Google made headlines recently when it announced a new perk for its employees. Workers for the Internet company can now have personal odd jobs done at company expense. Google will pick up the tab to have someone pick up an employee’s dry cleaning, walk her dog and a host of other personal errands. If Pope Benedict XVI knows about the perk, doubtless he would give his blessing.
It may come as a surprise, but the new benefit, the latest in a long list of Google employee extras, including free lunch, dinner and snacks, subsidized massages, on-site doctors, free laundry, free gym and more, is actually in line with the latest papal encyclical.
Not that the pope is arguing for any particular benefit or benefits in particular, but in Caritas in Veritate, Benedict XVI makes the case that economic relations can and should be guided by a philosophy of gift. He says:
“… in commercial relationships the principle of gratuitousness and the logic of gift as an expression of fraternity can and must find their place within normal economic activity. This is a human demand at the present time, but it is also demanded by economic logic. It is a demand both of charity and of truth.”
It follows, then, that the relationship between employee and employer can be seen as a gift exchange. Also, it is one that makes spiritual sense as well as economic sense in the real world of worker-employee relations.
The employee gifts the company with his labor while the company gifts the employee with wages and benefits. If employees believe that they are being treated well treated and paid well, they will, in return, be loyal to the employer and buy into the employer’s goals.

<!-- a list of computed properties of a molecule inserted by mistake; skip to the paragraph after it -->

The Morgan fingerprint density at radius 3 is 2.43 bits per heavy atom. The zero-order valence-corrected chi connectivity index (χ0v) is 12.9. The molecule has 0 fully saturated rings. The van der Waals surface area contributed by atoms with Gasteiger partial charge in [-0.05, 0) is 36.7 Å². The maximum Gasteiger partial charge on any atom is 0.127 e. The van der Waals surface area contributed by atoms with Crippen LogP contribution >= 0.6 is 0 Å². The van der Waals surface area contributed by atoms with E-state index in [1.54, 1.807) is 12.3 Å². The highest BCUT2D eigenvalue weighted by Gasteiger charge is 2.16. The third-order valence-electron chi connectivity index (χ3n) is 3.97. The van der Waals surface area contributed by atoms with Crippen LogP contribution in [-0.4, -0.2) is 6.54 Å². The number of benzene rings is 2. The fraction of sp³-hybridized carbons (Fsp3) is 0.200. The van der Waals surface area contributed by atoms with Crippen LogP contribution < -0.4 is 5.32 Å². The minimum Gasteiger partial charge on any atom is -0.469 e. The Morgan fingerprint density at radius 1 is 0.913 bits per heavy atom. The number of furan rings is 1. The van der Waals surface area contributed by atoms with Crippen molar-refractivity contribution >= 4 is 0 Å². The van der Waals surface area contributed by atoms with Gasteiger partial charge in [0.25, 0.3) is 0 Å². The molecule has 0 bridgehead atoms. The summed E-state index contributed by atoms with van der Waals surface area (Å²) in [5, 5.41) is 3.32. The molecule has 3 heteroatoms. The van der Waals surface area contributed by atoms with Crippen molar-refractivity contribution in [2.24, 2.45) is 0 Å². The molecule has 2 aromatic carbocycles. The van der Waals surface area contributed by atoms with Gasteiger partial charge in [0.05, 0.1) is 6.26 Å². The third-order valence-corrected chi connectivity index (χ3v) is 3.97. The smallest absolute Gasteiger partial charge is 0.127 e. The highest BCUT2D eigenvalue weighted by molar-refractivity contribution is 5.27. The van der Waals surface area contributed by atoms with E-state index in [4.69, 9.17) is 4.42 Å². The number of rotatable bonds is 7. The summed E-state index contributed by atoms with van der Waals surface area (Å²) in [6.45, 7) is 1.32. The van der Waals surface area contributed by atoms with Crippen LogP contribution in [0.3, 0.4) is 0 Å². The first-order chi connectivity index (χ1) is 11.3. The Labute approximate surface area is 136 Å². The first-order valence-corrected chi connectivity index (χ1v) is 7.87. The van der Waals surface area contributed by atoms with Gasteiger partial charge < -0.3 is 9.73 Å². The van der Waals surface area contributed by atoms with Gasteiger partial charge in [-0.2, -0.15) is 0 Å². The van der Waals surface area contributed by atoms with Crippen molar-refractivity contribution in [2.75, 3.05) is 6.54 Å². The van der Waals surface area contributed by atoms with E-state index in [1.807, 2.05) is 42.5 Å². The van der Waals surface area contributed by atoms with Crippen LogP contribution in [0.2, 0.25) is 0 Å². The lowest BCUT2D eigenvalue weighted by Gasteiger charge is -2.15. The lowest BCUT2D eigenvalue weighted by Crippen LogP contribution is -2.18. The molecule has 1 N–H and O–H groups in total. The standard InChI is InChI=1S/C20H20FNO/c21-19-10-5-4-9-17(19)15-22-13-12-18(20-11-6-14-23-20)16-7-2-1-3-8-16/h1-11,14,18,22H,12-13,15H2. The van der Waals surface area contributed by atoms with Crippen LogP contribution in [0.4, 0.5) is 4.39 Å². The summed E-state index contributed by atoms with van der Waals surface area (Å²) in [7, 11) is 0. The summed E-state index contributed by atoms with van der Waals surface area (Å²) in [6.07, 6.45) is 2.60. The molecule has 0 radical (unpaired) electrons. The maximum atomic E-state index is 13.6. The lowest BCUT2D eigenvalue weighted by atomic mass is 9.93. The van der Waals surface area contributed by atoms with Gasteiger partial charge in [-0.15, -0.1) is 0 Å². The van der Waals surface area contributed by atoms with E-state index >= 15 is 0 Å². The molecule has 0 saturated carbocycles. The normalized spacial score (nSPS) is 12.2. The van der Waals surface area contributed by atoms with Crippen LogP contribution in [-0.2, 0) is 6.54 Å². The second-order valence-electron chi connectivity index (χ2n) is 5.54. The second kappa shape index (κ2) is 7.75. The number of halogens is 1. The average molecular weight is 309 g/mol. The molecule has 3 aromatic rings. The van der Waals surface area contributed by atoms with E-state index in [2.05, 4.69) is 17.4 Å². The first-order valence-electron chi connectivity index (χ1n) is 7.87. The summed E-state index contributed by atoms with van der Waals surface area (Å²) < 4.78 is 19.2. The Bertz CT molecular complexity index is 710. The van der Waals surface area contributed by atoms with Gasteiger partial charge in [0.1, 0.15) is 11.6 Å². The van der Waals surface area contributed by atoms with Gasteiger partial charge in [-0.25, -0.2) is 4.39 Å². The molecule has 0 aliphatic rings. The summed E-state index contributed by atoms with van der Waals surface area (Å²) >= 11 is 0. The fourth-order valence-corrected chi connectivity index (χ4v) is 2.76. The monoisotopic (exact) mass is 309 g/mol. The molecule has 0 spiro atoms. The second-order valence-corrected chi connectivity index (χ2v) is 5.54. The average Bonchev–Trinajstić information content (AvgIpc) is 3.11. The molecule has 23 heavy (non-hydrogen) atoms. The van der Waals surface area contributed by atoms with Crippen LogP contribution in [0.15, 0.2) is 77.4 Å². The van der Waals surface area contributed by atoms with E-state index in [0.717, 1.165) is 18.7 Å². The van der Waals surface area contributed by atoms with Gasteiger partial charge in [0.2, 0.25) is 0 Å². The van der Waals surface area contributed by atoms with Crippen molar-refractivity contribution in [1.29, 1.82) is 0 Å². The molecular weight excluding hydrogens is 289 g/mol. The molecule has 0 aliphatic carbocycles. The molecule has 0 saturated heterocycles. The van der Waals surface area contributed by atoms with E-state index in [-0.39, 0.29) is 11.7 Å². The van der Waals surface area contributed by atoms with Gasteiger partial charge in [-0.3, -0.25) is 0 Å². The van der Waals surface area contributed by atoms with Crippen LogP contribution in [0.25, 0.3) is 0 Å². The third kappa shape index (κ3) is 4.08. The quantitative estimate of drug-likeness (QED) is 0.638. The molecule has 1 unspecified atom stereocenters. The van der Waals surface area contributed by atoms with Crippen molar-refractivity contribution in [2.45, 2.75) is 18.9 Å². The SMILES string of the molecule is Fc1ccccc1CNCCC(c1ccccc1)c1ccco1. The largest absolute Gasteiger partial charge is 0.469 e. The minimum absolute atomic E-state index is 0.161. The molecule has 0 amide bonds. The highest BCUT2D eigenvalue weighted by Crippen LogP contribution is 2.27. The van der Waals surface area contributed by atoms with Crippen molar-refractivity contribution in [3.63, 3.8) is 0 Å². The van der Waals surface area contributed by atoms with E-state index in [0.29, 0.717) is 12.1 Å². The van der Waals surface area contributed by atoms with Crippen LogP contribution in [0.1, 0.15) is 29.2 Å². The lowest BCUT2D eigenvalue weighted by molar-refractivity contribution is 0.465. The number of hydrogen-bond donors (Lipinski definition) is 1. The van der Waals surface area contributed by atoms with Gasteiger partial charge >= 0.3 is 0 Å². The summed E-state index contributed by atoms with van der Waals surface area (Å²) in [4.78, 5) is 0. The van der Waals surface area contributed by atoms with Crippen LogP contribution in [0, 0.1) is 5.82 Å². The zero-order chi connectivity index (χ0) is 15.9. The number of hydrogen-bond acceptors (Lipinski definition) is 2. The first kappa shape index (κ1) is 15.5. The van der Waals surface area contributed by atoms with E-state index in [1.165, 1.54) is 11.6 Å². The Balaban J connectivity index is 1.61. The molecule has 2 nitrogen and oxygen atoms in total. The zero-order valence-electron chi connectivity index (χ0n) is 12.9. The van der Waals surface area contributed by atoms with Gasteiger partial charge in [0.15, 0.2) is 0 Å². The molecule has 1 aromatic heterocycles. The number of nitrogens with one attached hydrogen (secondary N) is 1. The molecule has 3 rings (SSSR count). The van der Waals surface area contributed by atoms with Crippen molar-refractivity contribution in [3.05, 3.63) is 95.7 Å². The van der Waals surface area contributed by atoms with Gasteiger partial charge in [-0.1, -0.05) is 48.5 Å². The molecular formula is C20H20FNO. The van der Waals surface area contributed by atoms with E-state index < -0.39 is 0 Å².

On the other hand, if workers believe they are unfairly treated, they will not be loyal and they will feel little sense of duty to get the job done. They may shirk and work the least amount that they can get away with and may even sabotage the production process.
If, however, employees feel that they are treated more than fairly, they will feel satisfied with their job and proud of working for the employer, and therefore put in a great deal of effort.
Employers, such as Google, clearly believe that this is the way their employees will respond, and so they pay a fair wage and try to provide a superior working environment. They understand that productivity will be higher than if they did not pay a fair wage and provide for good working conditions. Moreover, they understand there are likely to be fewer labor–firm disputes and less need for supervisory personnel, which has a positive effect on efficiency.
Other firms might learn something from Google’s example . . . and the pope’s teaching.
Charles K. Wilber is a Notre Dame professor emeritus of economics and fellow of the Kroc Institute for International Peace Studies who has written widely on Catholic social thought and economic theory. His most recent books are Economics and Ethics: An Introduction (Palgrave Press, 2010) with Amitava Dutt and Catholics Spending and Acting Justly (Ave Maria Press, May 2011). Email him at firstname.lastname@example.org.